Using Cartoons as Learning, Development Tool for Children

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Thomas Ejike

Cartoons have been a part of cinema history since the first motion pictures were made in the late 1800s. Cartoons were initially very short because they were shown in movie theatres before their feature film, but became longer when cartoonists could put their shows on television, creating the sort of half-hour block shows that are today found on Nickelodeon, Cartoon Network, and the Disney Channel.

Many Nigerian children have become very interested in cartoons and the genre has become a primary source of entertainment to them. A survey by the American Academy of Pediatrics revealed that children watch television for up to six hours daily, much of the viewing unsupervised and intended for adult viewers. The rise in the number of hours children devote to television viewing, according to the American Academy of Pediatrics, is attributable to the growth of satellite and digital television, which have brought new channels devoted to cartoons. A study conducted by psychologist Steve Hossler of Bowling Green State University in the US, about 60% of children in the US have television sets in their bedrooms, exposing them to approximately 18,000 hours of television from kindergarten to high school graduation.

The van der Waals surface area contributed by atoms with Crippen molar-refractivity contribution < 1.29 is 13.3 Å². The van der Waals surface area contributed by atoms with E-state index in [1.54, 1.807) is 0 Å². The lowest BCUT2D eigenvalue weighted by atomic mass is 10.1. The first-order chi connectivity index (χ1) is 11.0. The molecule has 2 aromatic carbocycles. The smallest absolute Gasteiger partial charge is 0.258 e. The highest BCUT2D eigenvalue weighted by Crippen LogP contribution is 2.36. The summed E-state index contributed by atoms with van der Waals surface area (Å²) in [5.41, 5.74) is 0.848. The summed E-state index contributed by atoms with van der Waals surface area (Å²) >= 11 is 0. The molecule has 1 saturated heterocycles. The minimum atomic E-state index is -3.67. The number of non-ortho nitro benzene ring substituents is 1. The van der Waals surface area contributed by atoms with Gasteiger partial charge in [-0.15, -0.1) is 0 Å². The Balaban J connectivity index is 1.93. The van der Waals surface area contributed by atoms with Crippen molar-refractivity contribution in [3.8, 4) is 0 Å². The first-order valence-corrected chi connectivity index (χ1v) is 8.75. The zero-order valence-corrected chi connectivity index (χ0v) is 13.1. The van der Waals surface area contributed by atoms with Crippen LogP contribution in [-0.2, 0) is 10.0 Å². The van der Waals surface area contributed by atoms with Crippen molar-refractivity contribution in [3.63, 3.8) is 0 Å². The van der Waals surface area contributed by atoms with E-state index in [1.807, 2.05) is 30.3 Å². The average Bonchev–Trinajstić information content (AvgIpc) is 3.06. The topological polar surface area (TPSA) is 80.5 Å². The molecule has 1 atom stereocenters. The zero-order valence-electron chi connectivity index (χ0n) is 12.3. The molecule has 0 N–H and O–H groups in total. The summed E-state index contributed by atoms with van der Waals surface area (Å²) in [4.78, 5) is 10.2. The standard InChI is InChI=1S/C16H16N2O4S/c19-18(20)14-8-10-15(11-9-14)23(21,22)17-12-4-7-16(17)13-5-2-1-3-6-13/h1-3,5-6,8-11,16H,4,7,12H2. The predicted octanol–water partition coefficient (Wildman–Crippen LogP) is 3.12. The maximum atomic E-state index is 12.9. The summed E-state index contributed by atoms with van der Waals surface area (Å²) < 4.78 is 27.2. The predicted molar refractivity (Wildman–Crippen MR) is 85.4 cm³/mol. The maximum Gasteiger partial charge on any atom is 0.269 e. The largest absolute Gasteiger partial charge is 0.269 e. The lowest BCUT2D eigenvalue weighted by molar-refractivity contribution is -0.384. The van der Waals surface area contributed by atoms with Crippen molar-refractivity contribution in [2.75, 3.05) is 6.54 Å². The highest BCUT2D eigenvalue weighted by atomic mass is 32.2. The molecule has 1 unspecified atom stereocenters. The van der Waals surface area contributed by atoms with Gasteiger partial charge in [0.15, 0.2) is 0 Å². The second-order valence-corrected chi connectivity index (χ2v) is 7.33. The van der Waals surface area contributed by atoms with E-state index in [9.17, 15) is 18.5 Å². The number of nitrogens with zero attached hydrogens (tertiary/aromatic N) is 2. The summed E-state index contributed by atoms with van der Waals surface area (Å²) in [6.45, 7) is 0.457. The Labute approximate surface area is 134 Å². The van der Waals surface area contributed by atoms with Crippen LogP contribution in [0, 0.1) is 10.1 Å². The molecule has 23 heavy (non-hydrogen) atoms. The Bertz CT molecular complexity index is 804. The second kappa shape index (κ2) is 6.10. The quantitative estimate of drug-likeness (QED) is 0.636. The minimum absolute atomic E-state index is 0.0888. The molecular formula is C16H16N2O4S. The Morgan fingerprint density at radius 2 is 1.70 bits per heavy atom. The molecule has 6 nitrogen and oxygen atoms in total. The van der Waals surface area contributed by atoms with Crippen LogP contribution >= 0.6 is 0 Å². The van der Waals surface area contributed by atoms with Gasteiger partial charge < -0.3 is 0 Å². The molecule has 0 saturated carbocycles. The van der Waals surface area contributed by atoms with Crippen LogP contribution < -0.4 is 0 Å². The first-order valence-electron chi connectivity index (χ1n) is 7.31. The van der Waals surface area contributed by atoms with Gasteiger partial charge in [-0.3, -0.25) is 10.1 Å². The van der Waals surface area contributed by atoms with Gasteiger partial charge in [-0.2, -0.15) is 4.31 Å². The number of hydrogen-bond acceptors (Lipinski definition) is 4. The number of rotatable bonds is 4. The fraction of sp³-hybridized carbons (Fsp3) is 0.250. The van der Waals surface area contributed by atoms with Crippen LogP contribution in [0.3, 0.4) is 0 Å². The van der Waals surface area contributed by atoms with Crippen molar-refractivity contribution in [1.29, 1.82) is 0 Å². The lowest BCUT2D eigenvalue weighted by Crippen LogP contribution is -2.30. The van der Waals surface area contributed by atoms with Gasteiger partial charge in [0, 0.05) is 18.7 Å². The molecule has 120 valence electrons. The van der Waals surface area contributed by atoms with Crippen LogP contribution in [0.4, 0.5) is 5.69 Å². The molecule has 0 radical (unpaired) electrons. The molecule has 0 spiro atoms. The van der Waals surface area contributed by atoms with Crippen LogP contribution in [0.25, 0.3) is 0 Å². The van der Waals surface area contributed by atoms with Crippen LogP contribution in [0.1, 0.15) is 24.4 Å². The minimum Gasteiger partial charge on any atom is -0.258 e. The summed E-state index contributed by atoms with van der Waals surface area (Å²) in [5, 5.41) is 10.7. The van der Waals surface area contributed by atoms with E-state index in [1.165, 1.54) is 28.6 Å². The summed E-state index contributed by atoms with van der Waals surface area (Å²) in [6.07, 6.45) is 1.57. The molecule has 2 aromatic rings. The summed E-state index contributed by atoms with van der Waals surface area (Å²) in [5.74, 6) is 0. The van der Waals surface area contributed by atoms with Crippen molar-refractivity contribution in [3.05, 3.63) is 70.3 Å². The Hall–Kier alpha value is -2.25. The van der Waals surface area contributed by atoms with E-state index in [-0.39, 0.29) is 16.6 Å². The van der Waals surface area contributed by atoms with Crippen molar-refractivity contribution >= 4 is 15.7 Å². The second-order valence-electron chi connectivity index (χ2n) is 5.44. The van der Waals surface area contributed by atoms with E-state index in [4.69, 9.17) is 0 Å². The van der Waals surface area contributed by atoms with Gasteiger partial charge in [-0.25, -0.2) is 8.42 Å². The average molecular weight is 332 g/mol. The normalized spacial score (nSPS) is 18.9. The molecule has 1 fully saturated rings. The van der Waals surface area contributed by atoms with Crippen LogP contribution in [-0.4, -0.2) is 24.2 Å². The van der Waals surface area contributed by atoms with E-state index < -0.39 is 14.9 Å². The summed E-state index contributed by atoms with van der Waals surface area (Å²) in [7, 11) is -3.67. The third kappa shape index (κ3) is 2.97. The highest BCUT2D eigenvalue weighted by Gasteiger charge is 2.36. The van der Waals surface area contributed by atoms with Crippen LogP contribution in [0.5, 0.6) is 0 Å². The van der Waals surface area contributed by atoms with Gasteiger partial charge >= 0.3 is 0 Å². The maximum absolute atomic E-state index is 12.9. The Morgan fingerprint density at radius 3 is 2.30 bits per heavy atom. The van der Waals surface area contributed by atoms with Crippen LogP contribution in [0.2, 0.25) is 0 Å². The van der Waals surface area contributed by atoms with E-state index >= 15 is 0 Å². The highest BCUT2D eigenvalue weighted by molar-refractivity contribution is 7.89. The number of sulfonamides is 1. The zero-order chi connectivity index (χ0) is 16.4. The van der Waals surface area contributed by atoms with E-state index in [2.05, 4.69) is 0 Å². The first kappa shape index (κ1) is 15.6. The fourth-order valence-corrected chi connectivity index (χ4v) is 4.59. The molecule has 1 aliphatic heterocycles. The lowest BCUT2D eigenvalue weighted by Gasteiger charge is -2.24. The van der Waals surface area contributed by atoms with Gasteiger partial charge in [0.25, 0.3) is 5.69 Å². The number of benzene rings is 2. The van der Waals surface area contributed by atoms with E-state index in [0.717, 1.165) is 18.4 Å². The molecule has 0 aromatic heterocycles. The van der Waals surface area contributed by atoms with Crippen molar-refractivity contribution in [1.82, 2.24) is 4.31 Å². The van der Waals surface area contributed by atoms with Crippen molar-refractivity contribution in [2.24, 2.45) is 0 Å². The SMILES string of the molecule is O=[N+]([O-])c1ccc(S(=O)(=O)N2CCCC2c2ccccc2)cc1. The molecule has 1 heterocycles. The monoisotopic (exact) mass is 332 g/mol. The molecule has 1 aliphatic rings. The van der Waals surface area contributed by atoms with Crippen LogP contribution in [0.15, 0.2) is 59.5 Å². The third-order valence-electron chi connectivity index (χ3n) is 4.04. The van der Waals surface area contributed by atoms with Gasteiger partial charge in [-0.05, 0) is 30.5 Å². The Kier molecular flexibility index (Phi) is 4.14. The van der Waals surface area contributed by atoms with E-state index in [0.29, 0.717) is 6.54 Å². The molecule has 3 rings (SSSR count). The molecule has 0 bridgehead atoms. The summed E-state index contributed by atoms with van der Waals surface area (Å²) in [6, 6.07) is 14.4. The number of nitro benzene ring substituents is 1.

But such tailor-made research results are quite sparse in Nigeria. However, one of such readily available reports in the country released by researchers at Covenant University, Ota, Ogun State, states that 57 per cent of Nigerian children watch cartoons between one and three hours daily, while 24 per cent watch between four and six hours three days a week. The study, which used pupils of Kingdom Heritage Model School and The Bells Primary School, both in Ota, as respondents, also stated that 19 per cent watch cartoons between seven and nine hours once weekly, with 66% of children watching cartoons for between one to three hours a week.